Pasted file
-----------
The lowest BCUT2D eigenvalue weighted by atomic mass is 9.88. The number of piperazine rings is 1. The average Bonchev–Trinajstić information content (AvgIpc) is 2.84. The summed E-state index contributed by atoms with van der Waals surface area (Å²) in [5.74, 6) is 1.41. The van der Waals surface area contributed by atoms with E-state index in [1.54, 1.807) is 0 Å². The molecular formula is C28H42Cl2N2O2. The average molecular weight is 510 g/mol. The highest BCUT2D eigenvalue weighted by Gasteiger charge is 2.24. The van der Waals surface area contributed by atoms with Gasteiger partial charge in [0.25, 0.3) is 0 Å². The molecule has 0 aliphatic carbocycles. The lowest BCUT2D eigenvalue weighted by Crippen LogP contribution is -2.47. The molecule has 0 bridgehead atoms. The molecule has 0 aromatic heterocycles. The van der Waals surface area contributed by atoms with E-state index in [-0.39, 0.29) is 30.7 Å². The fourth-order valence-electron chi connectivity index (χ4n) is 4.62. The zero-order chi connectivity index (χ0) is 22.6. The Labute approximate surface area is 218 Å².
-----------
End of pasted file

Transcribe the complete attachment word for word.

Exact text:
The lowest BCUT2D eigenvalue weighted by atomic mass is 9.88. The number of piperazine rings is 1. The average Bonchev–Trinajstić information content (AvgIpc) is 2.84. The summed E-state index contributed by atoms with van der Waals surface area (Å²) in [5.74, 6) is 1.41. The van der Waals surface area contributed by atoms with E-state index in [1.54, 1.807) is 0 Å². The molecular formula is C28H42Cl2N2O2. The average molecular weight is 510 g/mol. The highest BCUT2D eigenvalue weighted by Gasteiger charge is 2.24. The van der Waals surface area contributed by atoms with Gasteiger partial charge in [0.25, 0.3) is 0 Å². The molecule has 0 aliphatic carbocycles. The lowest BCUT2D eigenvalue weighted by Crippen LogP contribution is -2.47. The molecule has 0 bridgehead atoms. The molecule has 0 aromatic heterocycles. The van der Waals surface area contributed by atoms with E-state index in [-0.39, 0.29) is 30.7 Å². The fourth-order valence-electron chi connectivity index (χ4n) is 4.62. The zero-order chi connectivity index (χ0) is 22.6. The Labute approximate surface area is 218 Å².